Despite it not being a sportive, there were some quality sights. Here’s my favourites:
- I was thoroughly entertained by one aging rider who had donned a proper aerodynamic time trial helmet with long tail fin. He managed to turn this marginal gain into a definite loss by riding with his head down, trailing the fin through the air and negating any possible benefit. His compression socks also deserve an honourable mention.
- The man who was ‘riding’ what could only be described as a cross trainer on wheels. I think it was one of these. Respect!
- The lady smoking a cigarette whilst cycling caught my eye. Particularly ironic given the charity she was supporting.
- I didn’t get to see the rider, but I saw a very high end bike with very expensive deep section rims at the lunch stop, though I thought the mountain bike mudguard hanging off the seat post spoilt the aesthetic a little.
I worked with a few other riders, but mostly just cracked on alone, only stopping to fill bottles at feed stops. I finished the day with an average moving speed of 18.2mph (29kph) which given the congestion wasn’t too bad at all. There’s always a good vibe at the finish and even a few people cheering you on along the way, so long as you don’t take it too seriously it’s a really fun day out, highly recommended. I might have to shave my legs for next year to fit in with the more serious types though…
* Hugh Porter is arguably the worst cycling commentator from the UK, possibly even the world. Despite his trademark style of getting riders names wrong in his irritating Wolverhampton accent, he still gets regular employment with the BBC, who incredibly now let him apply the same treatment to swimming.
Ok, I know it’s a cycling blog and I have no pretensions of culinary greatness, but I feel the need to share the recipe for my cycling fuel with you. Until two years ago, I used to buy those expensive sports nutrition bars to eat on big rides. Then I realised that it was essentially just posh flapjack, so after some investigative Googling I decided to start making my own. I should tell you up front that I am not especially known for my skills in the kitchen, in fact I’d say that I’m fairly inept. Toast and the occasional pasta dish were the previous extent of my repertoire, so making flapjack was into a whole new area of cooking for me.
I tell you this by way of encouragement: once you get the hang of this, you’ll be in and out of the kitchen in half an hour, from prep to cleaning up afterwards. You’ll also start tweaking the recipe to suit your own tastes. And the results? Rocket fuel! The first time I took this out on a group mountain bike I had some just before the final tough climb at the end of a long ride. I flew up the climb like it was the first of the day. So, if you want to make your own cheap, tasty and high performance cycling fuel then read on.
Baking tray (I use one 12″ x 8″ x 1″)
Scales (the same scales that you secretly weigh bike components on)
Bowls (just for weighing ingredients in)
Wok (or half the ingredients if you only have a large frying pan)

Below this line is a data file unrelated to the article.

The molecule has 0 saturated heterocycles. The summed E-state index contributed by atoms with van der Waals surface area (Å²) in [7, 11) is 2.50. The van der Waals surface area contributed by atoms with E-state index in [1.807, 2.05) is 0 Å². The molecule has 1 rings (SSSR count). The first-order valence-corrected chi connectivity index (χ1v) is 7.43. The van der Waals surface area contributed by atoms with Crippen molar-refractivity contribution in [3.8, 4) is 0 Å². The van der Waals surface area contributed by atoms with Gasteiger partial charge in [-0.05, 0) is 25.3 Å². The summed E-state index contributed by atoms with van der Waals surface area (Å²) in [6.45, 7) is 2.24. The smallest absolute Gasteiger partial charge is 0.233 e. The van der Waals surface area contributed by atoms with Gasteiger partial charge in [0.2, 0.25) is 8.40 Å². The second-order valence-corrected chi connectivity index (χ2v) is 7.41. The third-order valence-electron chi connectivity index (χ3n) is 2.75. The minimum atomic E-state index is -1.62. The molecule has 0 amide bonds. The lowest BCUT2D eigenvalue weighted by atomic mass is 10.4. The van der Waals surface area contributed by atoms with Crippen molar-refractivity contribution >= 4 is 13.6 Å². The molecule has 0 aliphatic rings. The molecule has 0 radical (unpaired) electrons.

16oz block of butter
18oz of porridge oats (I’ve recently been using Museli as well)
12oz of dried fruit (the cheapo stuff from the baking aisle in the supermarket works fine)
4oz of castor sugar (or any sugar to be honest)
12oz of golden syrup (using treacle or honey as part of the 12oz can be interesting)
- Put the oven on to 180 degrees, turn on the radio/stereo/iPod.
- Thoroughly grease the baking tray with butter.
- Cube the butter and start melting it in the wok over a medium heat. Try not to boil it.
- Weight out 4oz of sugar and 12oz of syrup into a bowl.
- Once the butter’s almost melted, throw the sugar/syrup combo in.
- Stir it all in so it’s melted into a sickly mess that looks dangerously unhealthy.
- Weigh out and add 18oz of oats and stir in. It’ll seem too much, but keep turning it in until there’s no whiteness in the oats.
- Weigh out and add in the fruit. Feel free to add anything else at this point. Seeds are good, if you’re into that kind of thing.
- Once it’s all blended in, transfer it to the greased baking tray. I find that the back of a spoon works best to press it in firmly.
- Place in the middle of the oven for 12 minutes.
And that’s it. Clean up whilst it’s cooking to avoid getting in trouble, taking care to wipe the syrup tin or it will gunk up the cupboard. After 12 minutes, take it out and leave to cool. It should just be browned round the edges – don’t panic and bake it for longer though, as it will be properly done once it’s cooled. When it is cooled, you can take out and chop up into your preferred shapes/sizes and wrap in cling film or foil. This is my least favourite stage of the whole operation, but if you do it now you’ve got a convenient stock to grab from on your way out for a ride.
My other advice would be to only eat this stuff when you’re actually out riding. A decent slice of this fuels a couple of hours in the saddle so don’t be tempted by a slice when you’re just sat on the couch or you’ll notice massive weight gains…
A recent trip round the classic Jacob’s Ladder loop in the Peak district highlighted a problem that’s been developing for a while. Whilst I’m fine on the smoother, more flowing descents, when it comes to the technical rocky stuff with drop offs and loose boulders I seem to have lost my bottle.
Any non-mountain bikers reading this may well be thinking “What the hell are you trying to ride that kind of trail for anyway?” but that’s mountain biking. At least in the Peak District anyway, other UK regions may have easier riding geology, but I don’t want to stir up the North/South divide.